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O Sweet Angels

I’ve been listening much more to Spotify lately. What’s most fun for me is making playlists, which reminds me of burning mix CDs when I was in college. Here’s one I made of songs that felt longing or wistful, including a lot of old favorites and others that just came up on shuffle.

I’ve been submitting a lot of stories lately, which slowed down progress on my novel but was a lot of fun. For some reason there’s a big market currently for short stories about evil mermaids, so I’ve written three in the last few months. One of them, “In the Nevergo,” was recently published in Dangerous Waters: Deadly Women of the Sea, an entire anthology of evil mermaid tales I was delighted to take part in. The others were a bit different in subject matter, and I hope to tell you more about them later.

I’ve also been dipping my toe back into poetry in the last year or so, with mixed results. I used to write poems quite a lot in high school, but they were very strange and I never shared them with anyone. Lately I wrote sets of poems for two different calls for submissions. None of them were accepted, but I’ll keep practicing.

Here are some very strange ones I’d forgotten I wrote last year. The project was called “The Unquiet Nursery,” with the idea being that each poem would be structurally based on a famous nursery rhyme but have much darker subject matter. About half of them were terrible, but I kind of liked these. I wonder if you can guess which nursery rhymes they’re based on.

1 I am not going to sleep.
The lines have gone too deep.
There’s whispering sin
Upon my skin
And something is starting to weep.

2 My little love
Is up above,
Pretending she is an angel.
But in her wings,
Unholy things
Are burning like a candle.

3 My little dumpling
Really is something,
Sunning herself to sleep.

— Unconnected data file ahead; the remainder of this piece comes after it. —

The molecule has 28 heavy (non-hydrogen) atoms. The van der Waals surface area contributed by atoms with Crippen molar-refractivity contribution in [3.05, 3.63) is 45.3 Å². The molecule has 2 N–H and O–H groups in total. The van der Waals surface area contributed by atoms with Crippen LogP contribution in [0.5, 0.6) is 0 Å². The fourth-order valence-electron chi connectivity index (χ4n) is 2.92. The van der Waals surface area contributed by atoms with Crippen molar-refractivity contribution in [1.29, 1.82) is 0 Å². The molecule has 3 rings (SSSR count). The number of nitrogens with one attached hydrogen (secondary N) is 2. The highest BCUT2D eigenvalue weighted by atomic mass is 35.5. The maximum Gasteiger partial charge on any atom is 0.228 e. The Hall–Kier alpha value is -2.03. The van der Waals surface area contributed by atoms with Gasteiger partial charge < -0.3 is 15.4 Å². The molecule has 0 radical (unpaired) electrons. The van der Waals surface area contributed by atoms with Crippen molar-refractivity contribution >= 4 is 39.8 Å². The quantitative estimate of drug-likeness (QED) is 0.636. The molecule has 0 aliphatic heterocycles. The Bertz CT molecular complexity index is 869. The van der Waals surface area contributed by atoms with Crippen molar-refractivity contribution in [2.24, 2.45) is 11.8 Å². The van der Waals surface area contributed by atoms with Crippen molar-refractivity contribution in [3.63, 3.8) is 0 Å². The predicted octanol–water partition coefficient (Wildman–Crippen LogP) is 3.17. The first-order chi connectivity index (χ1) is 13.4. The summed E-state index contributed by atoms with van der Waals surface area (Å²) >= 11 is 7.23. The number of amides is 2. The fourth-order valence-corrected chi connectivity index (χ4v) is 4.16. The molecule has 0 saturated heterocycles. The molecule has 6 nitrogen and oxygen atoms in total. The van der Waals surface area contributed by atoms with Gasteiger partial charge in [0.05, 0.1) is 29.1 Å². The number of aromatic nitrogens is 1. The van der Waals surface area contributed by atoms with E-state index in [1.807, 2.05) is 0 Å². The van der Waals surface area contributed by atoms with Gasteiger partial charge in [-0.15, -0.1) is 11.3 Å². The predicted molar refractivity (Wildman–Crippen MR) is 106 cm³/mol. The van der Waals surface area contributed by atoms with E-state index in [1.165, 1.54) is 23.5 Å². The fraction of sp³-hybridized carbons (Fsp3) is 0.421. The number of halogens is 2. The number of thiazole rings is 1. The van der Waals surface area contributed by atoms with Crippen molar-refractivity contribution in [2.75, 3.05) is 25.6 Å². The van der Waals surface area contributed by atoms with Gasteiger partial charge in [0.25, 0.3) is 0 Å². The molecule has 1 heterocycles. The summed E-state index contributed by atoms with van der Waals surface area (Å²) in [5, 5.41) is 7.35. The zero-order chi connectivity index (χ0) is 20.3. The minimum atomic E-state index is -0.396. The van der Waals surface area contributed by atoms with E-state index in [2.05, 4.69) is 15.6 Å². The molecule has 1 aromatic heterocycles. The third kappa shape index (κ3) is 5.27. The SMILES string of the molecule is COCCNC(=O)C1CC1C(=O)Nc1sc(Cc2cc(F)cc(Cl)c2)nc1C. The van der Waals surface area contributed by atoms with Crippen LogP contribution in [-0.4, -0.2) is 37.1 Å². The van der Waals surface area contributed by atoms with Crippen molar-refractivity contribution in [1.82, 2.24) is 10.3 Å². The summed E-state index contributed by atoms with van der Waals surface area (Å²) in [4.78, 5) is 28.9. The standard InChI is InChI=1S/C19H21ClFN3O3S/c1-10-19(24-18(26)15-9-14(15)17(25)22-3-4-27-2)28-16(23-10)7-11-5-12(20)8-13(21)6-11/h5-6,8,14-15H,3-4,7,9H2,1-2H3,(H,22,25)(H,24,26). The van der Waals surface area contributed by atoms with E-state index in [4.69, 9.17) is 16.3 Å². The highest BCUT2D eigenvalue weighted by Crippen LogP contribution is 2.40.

She cannot be killed
She cannot be held
She only can rattle and weep.

4 Go to school,
Little fool.
See what they do
Before they come for you.
They’ll take your home and they’ll take your lands,
They’ll crush your heart and they’ll cut off your hands.
The strongest house is the one that stands,
So go to school.

5 Something in the atmosphere
Has made me very cold.
The sun is full of cinders
And the stars have all been sold.
I cannot look away from it.
I cannot break the spell
That echoes in the twilight
Like the tolling of a bell.

6 Into the dark!
Into the night!
Sing with the nightingales!
Drink delight!

Out of the dark.
Back from the night.
Gone are the nightingales.
All is quiet.

7 Mary Artless,
Vain and heartless,
How did you sink so low?
The sons you should have cared about
Are running like wolves in the snow.

8 First comes the matter of the monster,
Next comes the matter of the nun,
Then comes the matter of the long walk
Into the valley of the sun,
And last is the matter of the silver star
And how the world was won.

9 Pretty little Mabel,
Sitting at the table,
Softly tells me,
“Life is like a fable.
But I don’t know the lesson
I was meant to learn
When I left my homeland,
Never to return.”

I guess they’re basically doggerel. But so are the originals they’re based on. Anyway, it was fun writing them.

One more thing to tell you about: I have an upcoming publication in a friend’s anthology! My friend Sonya Lano has been working tirelessly on Slightly Sweetly, Slightly Creepy, an anthology of gothic romance, and the book will be out on April 29. My story, “The Wind Chimes,” is probably more “romantic gothic” than “gothic romance,” but I had a lot of fun writing it. The book is available for preorder here, and I’d love it if you checked it out.

Lots of love to all of you. I hope you’re doing well.


books, fairy tales, fantasy, fiction, long stories, reading, Uncategorized, writing

Upcoming publication: “Serpents”: A romantic fairy tale retelling

When I was little, I spent a lot of time reading the books my mother had kept from her childhood. One of them was an abridged version of Andrew Lang’s Blue Fairy Book illustrated by Grace Dallas Clarke.

The book was illustrated in a colorful 1950s style (I don’t have a copy now, but you can see some illustrations here.) I read the book multiple times, but my favorite stories in it were “Felicia and the Pot of Pinks,” “The Princess on the Glass Hill,” and “Diamonds and Toads.”